In coreflood experiment #2, 10 PV of 9 wt% formic acid was injected into the Berea sandstone core at 250oF.
Pressure drop increased at the beginning of the injection of acid, and then decreased more rapidly than in coreflood
experiment #1. The permeability increased from 56 to 58 md (Fig. 7). Much higher concentrations of metal ions
than at room temperature were observed. Also, it was noticed that the concentrations of these ions started to drop
rapidly only after 3 PV of acid preflush (Fig. 8). All of these indicate the improved effectiveness of formic acid in
removing carbonates at higher temperatures.
Besides, Al concentrations in coreflood experiments #1 and #2 were both low during the whole process (Figs.
6 and 8). These indicate that formic acid is not effective in leaching aluminum from clays present in Berea
sandstone cores up to 250oF.
Acid Main flush
To investigate the impact of HF concentration, coreflood experiments #3 and #4 were conducted. The fluid
compositions and sequences were almost the same, except for the concentrations of HF in the main stage. In
coreflood experiment #3, 1 wt% HF with 9 wt% formic acid were used in the main flush, and the concentration of
Ca suddenly dropped when the formic-HF acids were injected (Fig. 11). This indicated that Ca precipitated during
this stage, and caused the permeability to decrease from 55 to 50 md (Fig. 9). On the other hand, the highest
concentrations of Si and Al were 1,300 and 600 mg/l, respectively (Fig. 11), and these came from the reaction of
aluminosilicates with HF, which produced soluble silicon and aluminum fluorides (Eq. 4).
In coreflood experiment #4, 2 wt% HF and 9 wt% formic acid were used in the main flush. The highest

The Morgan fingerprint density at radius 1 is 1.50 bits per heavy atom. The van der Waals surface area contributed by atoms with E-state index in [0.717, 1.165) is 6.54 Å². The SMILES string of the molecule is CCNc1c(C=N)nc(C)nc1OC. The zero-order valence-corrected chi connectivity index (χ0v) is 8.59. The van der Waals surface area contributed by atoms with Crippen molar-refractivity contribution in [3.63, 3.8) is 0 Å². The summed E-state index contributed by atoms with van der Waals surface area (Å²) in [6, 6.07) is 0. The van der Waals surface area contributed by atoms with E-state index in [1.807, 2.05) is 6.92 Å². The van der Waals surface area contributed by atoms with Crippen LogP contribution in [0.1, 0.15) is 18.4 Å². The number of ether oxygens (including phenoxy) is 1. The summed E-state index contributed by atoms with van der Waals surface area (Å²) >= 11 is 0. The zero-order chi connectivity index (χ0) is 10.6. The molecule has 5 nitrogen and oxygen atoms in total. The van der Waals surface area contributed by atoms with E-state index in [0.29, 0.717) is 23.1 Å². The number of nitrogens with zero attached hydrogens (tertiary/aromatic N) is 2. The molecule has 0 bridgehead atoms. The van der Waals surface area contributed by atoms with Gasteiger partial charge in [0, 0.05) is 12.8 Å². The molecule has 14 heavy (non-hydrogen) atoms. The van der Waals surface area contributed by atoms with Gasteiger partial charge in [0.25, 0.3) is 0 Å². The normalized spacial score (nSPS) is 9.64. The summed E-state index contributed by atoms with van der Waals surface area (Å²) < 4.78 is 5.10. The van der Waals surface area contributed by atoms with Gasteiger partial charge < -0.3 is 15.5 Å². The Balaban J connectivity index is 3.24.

concentrations of Si and Al were 3,500 and 1,700 mg/l respectively, which were both much higher than in
coreflood experiment #3 (Fig. 14). So it can be concluded that a higher concentration of HF is more effective in
removing the aluminosilicates. As in experiment #3, the concentration of Ca decreased significantly during this
stage. Meanwhile, more severe permeability loss was observed at the same time, from 54 to 43 md (Fig. 12). CT
number increases were observed both in coreflood experiments #3 and #4 (Figs. 10 and 13). The CT number is
related to bulk density as shown in Eq. 8 (Izgec 2009).
bulk = aCTN + b .(8)
Where bulk is the bulk density, CTN represents the CT number, a is the slope, and b is the intercept of the
linear relation between CTN and the bulk density.

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The higher CT numbers after the acid treatment indicated that higher-density precipitate was formed inside the
core. It is known that CaF2, has a density of 3.18 g/cm3, which is much larger than that of sandstone (2.65 g/cm3)
(Perry, 2011). Besides, CaF2 has ever been reported as precipitation when HF was pumped down hole and mixed
with spent acid there, which has high concentration of Ca (Mohammad et al. 2011). Combining with the sudden
drop of Ca after injection of formic-HF acids, it can be inferred that Ca precipitated in the form of CaF2.
To further confirm the hypothesis of CaF2 precipitate, coreflood experiments #5 was conducted. It employed 1
PV of 9 wt% formic acid -0.5 wt% HF. Compared with coreflood experiment #3, the fluoride amount in this
experiment was much smaller, also the extent of mixing the spent acid containing Ca with the solution containing
fluoride ions were highly reduced. If the hypothesis regarding the CaF2 precipitate was true, less permeability loss
should be achieved. And this is the case in coreflood experiment #5, where the permeability only slightly
decreased from 62 to 60 md (Fig. 15). This proved that Ca did precipitate in the form of CaF2 when main acid was
injected, and 1 PV of 9 wt% formic acid-0.5 wt% HF could cause less damage to the core compared with 3 PV of 9